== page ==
CLAMS CASINO / Instrumental Mixtape 3 [2013]

Hip-hop producer Michael Volpe aka Clams Casino returned in 2013 for his third and final instrumentals mixtape, before unleashing his full-length debut LP in 2016.
Pulling from various sources, including A&AP Rocky, Doom and even the GTA V soundtrack, Clams also throws in a few unreleased tracks to go for a variable but smooth sampler of his many styles of work that he produced over the year since his previous mixtape.  It's a noticeable departure from past works as he hardly makes use of any sampled voices and instead focuses on thickening up the gooey euphoria with slow, heavy beats and tranquil rhythmic ambience.  
It's not as strong a compilation as the first two outings but it still floats through the ears like candy-coated syrup under a flickering black-light.  Yum.

3½ adult swims out of 5

Songs of Note: CrystalsBird Call

RADICAL FACE / The Family Tree: The Branches [2013]

Radical Face's second part of The Family Tree trilogy, 2013's The Branches, was a case of instant love for me.
Here we're stepping into the year 1860 through 1910 and the sound has developed a bit more adding in some more instruments and sounds but still reflecting back to the feel and heart of the first album.  Ben Cooper's lyrics are so honest and raw it sincerely compliments his soft falsetto voice that's delicate, sad and intimately personal.  Still recording in his backyard tool shed, Cooper's production isn't perfect but it's creaky enough to make you listen even closer to wrap your mind around it's minor details and off-kilter moments that make it feel all the more dear.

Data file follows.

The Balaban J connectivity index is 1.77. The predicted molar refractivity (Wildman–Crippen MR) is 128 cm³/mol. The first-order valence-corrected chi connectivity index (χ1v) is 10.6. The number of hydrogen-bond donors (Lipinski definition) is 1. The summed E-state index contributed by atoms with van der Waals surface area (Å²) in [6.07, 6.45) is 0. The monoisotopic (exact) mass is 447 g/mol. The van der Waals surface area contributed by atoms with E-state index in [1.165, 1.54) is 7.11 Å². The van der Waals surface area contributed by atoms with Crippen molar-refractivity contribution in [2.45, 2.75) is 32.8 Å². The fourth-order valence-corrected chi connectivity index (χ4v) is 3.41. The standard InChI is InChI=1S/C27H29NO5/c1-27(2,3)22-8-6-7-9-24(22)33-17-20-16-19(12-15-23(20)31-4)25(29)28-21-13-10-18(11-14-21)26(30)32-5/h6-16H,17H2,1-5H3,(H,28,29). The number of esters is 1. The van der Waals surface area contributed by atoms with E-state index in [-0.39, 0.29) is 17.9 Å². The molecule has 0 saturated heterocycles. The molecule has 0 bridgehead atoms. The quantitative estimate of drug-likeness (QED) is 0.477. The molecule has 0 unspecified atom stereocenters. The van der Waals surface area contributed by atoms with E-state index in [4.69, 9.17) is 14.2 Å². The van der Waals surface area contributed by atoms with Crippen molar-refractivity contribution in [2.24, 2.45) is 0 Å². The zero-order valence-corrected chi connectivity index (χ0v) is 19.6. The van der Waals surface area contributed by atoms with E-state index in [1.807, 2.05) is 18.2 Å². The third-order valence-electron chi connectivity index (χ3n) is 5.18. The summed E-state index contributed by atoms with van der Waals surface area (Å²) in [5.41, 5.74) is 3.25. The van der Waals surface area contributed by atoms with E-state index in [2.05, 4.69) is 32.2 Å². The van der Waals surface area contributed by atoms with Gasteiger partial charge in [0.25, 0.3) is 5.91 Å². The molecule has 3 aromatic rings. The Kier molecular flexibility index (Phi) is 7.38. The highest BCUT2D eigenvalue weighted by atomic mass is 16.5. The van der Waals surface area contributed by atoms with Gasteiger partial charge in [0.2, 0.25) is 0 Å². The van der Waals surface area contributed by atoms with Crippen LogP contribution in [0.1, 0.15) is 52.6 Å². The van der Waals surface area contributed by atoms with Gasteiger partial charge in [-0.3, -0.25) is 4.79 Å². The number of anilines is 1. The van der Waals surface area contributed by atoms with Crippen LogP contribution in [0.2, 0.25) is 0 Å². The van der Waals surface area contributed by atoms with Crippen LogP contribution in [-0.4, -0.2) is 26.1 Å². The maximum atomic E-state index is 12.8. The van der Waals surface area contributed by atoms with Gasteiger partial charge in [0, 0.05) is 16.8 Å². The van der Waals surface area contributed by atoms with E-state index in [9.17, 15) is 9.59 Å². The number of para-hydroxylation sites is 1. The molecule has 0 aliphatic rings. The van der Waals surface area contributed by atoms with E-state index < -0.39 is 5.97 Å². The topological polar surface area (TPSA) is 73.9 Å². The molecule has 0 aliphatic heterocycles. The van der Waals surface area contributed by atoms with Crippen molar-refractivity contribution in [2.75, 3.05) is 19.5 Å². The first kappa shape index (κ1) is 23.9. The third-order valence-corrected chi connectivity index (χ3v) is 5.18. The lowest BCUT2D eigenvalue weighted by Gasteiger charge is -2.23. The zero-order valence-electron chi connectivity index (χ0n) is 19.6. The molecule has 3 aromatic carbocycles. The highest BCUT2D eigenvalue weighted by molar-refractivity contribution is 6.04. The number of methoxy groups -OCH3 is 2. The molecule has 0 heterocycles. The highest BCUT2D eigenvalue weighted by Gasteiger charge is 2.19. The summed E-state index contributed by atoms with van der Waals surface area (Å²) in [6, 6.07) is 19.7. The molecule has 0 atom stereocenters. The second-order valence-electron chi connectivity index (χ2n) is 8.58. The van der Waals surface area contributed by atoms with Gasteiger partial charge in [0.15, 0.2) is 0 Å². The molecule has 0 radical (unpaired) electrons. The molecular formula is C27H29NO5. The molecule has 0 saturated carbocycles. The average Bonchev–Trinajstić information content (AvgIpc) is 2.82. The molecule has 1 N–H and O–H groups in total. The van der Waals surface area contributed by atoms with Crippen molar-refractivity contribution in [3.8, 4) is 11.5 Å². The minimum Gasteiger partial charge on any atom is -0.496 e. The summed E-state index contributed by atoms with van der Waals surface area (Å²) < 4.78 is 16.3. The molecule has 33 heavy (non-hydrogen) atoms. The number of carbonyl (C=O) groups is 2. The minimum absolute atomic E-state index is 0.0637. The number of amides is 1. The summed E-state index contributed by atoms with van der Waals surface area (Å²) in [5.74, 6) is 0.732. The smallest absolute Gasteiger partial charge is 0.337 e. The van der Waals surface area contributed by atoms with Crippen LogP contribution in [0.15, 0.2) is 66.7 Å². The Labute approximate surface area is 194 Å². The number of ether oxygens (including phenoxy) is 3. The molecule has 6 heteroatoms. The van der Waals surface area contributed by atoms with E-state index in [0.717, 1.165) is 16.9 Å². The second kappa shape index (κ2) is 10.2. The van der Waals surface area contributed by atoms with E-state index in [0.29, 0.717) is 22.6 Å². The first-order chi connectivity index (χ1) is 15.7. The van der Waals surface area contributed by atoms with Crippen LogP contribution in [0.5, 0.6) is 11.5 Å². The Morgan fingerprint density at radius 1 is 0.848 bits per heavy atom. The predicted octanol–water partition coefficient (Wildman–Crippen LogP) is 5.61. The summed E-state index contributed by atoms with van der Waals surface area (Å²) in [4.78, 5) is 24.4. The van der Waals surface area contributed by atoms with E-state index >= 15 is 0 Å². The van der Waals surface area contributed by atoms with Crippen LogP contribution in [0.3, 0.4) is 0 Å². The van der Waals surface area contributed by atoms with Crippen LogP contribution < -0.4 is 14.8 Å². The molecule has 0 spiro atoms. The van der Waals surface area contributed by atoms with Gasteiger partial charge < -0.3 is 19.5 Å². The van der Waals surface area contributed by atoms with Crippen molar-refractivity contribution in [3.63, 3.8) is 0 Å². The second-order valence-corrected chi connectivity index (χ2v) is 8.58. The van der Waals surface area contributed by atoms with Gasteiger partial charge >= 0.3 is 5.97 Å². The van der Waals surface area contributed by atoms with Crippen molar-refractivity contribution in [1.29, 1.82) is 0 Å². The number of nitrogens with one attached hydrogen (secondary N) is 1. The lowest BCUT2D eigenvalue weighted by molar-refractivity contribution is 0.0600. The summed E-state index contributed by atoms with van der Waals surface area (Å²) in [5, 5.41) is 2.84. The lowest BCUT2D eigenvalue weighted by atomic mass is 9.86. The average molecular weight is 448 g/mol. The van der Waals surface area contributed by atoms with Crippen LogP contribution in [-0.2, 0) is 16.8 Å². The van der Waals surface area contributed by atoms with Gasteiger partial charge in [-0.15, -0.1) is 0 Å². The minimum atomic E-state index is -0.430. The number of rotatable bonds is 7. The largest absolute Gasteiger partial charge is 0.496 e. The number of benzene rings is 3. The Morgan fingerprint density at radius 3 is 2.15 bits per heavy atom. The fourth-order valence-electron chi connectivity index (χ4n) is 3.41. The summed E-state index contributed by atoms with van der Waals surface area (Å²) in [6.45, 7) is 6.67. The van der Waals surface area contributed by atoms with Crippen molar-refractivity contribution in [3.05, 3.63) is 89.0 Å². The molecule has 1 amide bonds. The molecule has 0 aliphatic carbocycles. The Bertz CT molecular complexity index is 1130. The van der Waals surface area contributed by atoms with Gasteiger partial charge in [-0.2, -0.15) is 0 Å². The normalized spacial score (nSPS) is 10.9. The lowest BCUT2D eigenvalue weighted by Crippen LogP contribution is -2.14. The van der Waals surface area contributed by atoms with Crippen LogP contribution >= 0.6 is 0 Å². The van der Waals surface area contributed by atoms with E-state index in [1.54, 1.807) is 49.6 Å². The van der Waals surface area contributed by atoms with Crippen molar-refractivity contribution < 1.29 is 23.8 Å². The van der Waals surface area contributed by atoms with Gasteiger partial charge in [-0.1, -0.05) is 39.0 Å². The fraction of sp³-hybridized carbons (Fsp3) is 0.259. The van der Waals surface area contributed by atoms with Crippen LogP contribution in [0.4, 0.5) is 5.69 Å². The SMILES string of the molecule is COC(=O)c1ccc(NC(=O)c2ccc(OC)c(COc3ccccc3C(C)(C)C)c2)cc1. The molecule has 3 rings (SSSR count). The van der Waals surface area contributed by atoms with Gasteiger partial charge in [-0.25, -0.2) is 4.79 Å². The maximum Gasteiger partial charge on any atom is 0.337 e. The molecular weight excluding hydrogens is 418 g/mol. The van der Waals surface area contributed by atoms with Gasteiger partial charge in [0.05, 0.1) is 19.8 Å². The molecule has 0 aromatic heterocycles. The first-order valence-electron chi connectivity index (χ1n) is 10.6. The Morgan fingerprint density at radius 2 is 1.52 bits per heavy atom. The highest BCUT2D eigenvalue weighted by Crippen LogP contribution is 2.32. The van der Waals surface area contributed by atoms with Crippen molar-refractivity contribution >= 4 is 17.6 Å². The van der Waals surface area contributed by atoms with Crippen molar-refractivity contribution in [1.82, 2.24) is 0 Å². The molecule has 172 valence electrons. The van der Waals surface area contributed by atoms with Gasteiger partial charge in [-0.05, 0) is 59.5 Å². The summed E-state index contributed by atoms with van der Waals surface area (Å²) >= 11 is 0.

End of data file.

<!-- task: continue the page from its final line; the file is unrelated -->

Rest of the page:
With it's organic textures, ethereal design and lyrical beauty, it's a constant reminder to remain grounded in a world of good, bad and everything in between.  

5 collections of scars out of 5

Songs of Note: The MuteReminders

FAITH NO MORE / Sol Invictus [2015]

18 years after their previous album and much-publicized self-destruction alt-rockers Faith No More returned in 2015 with Sol Invictus.
Picking exactly where they left off, FNM are still skipping around the boundaries of hard rock and bizarre art-rock, never once giving a toss about radio play (their first comeback single is a low-key operatic piece not-so subtly titled "Motherfucker").  Their smirking sarcastic humor and sinister piano lines are still firmly intact within the inviting tension they conjure up with each track.  For some odd reason, it seems as if the group forgot how to finish songs and each one peters out with slight boredom and misdirection.  The song order is a mess but with a customized re-arrangement one can easily remedy this minor problem.
There's a bit of dust and cobwebs collecting but hopefully this is just the boys getting back into the groove before they deliver another stellar album.

3½ leaders of men out of 5

Songs of Note: Separation AnxietyMotherfucker

GIN WIGMORE / Gravel & Wine [2011]

Sassy humored Gin Wigmore's second album, 2011's Gravel & Wine, is finer realized step-up from her upbeat soul-pop 2009 debut.